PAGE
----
Monday, 26 May 2014

Is it permissible for tax authorities to withdraw money from people’s accounts?

There has recently been a bit of a brew-ha-ha surrounding the HMRC proposal that they should have the right to directly take money from the accounts of taxpayers who are in debt. Some people are outraged by the proposal but I would cautiously accept it and I thought I would outline why.

In my forthcoming book I set out some principles of taxation and it is useful to consider the proposal in light of these. The principles that are immediately relevant are that the tax system should be just and that it should not interfere with people in making their plans. I would argue that the first principle mentioned tells in favour of the proposal and that the concerns raised under the second principle do not render the proposal impermissible.

A just tax system will be one in which the right people contribute the right amount of tax. People who consistently fail to pay their debts to the tax authority clearly undermine this. Furthermore, by failing to pay they increase the costs of tax administration and thereby reduce the net contribution they make below that which they could reasonably be expected to make. Making the tax system more effective by reducing costs and increasing revenues is a good thing all round and if the proposal can achieve this then there are good reasons to allow HMRC to take money from the accounts of non-payers.

The other principle that I mentioned is that the tax system should not interfere with people’s plans. It could be that if the tax authority takes money from someone’s account then this will render them unable to do something they were planning to do with the money. However, I do not find this argument compelling as an example of breaking the second principle. If people are given plenty of warning that they will have the money taken, perhaps with attempts at contact made through several forms of media, then there is no problem here. People should not be making plans with money that is not theirs and if people have a tax debt then the money is not theirs. In an ideal world the correct tax would be withheld at source but where this doesn’t happen the person who has the tax money does not have any prior right to this money.

A further related point is that people should not be making plans with money that isn’t theirs, and so the proposal would not violate the non-interference principle. This may lead some to suggest that my defence of the proposal also implies that all debtors should have the right to take money from people’s accounts. This would clearly be untenable and so how can the seemingly similar proposal be acceptable? Courts should have the right to seize assets from financial institutions where this has gone through the correct procedure, and HMRC can undertake these proceedings.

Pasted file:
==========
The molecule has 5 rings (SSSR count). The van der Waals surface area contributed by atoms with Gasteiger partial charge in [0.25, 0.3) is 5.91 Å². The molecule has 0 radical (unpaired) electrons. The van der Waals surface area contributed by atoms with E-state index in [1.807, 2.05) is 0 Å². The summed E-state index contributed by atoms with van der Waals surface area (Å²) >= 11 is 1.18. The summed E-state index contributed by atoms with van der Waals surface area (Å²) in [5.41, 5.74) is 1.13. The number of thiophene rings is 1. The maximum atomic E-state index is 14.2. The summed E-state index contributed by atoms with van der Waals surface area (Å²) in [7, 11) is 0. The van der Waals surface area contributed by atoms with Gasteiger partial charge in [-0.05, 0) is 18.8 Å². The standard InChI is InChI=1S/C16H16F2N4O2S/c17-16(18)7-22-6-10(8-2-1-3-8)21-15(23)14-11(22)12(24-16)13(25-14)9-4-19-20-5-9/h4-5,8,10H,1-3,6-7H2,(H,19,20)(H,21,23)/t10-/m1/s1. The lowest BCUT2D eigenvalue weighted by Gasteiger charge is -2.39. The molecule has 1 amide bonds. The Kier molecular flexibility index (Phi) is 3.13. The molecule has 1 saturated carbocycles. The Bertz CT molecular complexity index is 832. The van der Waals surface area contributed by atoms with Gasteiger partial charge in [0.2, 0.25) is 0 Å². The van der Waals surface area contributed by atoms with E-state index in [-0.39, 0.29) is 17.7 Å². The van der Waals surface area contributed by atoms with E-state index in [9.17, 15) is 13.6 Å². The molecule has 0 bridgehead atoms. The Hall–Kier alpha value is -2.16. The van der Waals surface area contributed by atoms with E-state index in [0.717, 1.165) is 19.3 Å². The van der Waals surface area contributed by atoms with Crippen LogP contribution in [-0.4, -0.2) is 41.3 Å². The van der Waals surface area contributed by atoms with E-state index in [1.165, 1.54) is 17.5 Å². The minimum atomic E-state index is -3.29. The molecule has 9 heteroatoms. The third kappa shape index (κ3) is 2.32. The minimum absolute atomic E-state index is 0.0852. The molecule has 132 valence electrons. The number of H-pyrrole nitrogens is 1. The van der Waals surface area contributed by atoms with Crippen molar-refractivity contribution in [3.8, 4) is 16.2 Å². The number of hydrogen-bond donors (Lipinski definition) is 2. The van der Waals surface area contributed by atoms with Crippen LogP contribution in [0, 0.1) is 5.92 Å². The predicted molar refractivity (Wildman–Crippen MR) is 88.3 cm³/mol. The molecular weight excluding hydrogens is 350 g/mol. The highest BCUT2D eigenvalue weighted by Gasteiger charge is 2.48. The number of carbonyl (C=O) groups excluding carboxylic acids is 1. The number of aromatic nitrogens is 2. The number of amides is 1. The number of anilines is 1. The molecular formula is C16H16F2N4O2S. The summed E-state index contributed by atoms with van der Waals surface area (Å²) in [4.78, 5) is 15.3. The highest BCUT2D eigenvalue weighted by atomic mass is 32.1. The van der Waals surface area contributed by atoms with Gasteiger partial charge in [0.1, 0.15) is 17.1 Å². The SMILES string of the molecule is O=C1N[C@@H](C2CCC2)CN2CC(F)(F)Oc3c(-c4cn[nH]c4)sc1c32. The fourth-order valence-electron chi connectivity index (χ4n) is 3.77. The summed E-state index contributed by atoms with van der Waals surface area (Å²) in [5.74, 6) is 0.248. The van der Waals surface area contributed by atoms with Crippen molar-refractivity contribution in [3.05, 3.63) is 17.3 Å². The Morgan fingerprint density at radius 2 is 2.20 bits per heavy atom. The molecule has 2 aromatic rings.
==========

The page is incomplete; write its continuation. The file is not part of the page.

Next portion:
Why should HMRC be able to do what other debtors cannot? One reason is the one set out above; people have duties to contribute their tax revenues to society and these are a stronger claim than other debts that people have entered into as part of a contract. But these other debts are based on contracts that people have entered into freely, albeit ones that should be enforced by the state if one of the parties fails in duties they have adopted through the contract. The requirement to pay tax is not of this nature however—tax is not an agreement entered into between two parties but a moral requirement for people to pay their due to the rest of society. Everyone is required to pay no matter whether they would like to or not and so it is not like society has made the mistake of making a contract with someone of poor character.

There are of course reasonable worries about proposals such as this, and sensible rules must be applied to ensure that mischief is kept to a minimum. However, there is no good reason to assume that the proposed HMRC powers are morally impermissible. 

Sunday, 11 May 2014

"Rethinking Taxation" available for pre-order!

Exciting news from Bamford Towers and Searching Finance:

My book "Rethinking Taxation: An introduction to hourly averaging" is available for pre-order from the Searching Finance website!

To find out more, and to order an advance copy with £5 off the RRP, click here.

I'm sure I'll be blogging more about the book in the coming weeks and months, including putting things on the blog that had to be removed to keep the length down to a reasonable amount (and therefore the book at a lower price).